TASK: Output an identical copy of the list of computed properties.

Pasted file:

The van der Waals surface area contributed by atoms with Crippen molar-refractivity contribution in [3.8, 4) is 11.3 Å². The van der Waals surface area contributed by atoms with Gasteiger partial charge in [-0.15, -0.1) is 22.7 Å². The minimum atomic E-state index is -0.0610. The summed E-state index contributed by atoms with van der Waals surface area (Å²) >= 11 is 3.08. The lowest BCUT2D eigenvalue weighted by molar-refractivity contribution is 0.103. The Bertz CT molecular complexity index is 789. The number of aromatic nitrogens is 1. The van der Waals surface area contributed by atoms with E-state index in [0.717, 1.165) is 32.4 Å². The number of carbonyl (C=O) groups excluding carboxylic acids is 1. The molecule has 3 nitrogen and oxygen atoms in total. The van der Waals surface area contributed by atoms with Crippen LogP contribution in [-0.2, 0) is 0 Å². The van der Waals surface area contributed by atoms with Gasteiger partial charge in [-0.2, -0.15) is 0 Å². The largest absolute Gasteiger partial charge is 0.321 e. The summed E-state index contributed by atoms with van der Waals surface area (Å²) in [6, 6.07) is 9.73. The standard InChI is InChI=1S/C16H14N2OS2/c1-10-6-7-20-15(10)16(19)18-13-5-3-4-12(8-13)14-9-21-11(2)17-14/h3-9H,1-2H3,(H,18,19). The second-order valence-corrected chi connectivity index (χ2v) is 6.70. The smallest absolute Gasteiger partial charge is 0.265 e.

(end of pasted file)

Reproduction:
The van der Waals surface area contributed by atoms with Crippen molar-refractivity contribution in [3.8, 4) is 11.3 Å². The van der Waals surface area contributed by atoms with Gasteiger partial charge in [-0.15, -0.1) is 22.7 Å². The minimum atomic E-state index is -0.0610. The summed E-state index contributed by atoms with van der Waals surface area (Å²) >= 11 is 3.08. The lowest BCUT2D eigenvalue weighted by molar-refractivity contribution is 0.103. The Bertz CT molecular complexity index is 789. The number of aromatic nitrogens is 1. The van der Waals surface area contributed by atoms with E-state index in [0.717, 1.165) is 32.4 Å². The number of carbonyl (C=O) groups excluding carboxylic acids is 1. The molecule has 3 nitrogen and oxygen atoms in total. The van der Waals surface area contributed by atoms with Crippen LogP contribution in [-0.2, 0) is 0 Å². The van der Waals surface area contributed by atoms with Gasteiger partial charge in [-0.2, -0.15) is 0 Å². The largest absolute Gasteiger partial charge is 0.321 e. The summed E-state index contributed by atoms with van der Waals surface area (Å²) in [6, 6.07) is 9.73. The standard InChI is InChI=1S/C16H14N2OS2/c1-10-6-7-20-15(10)16(19)18-13-5-3-4-12(8-13)14-9-21-11(2)17-14/h3-9H,1-2H3,(H,18,19). The second-order valence-corrected chi connectivity index (χ2v) is 6.70. The smallest absolute Gasteiger partial charge is 0.265 e.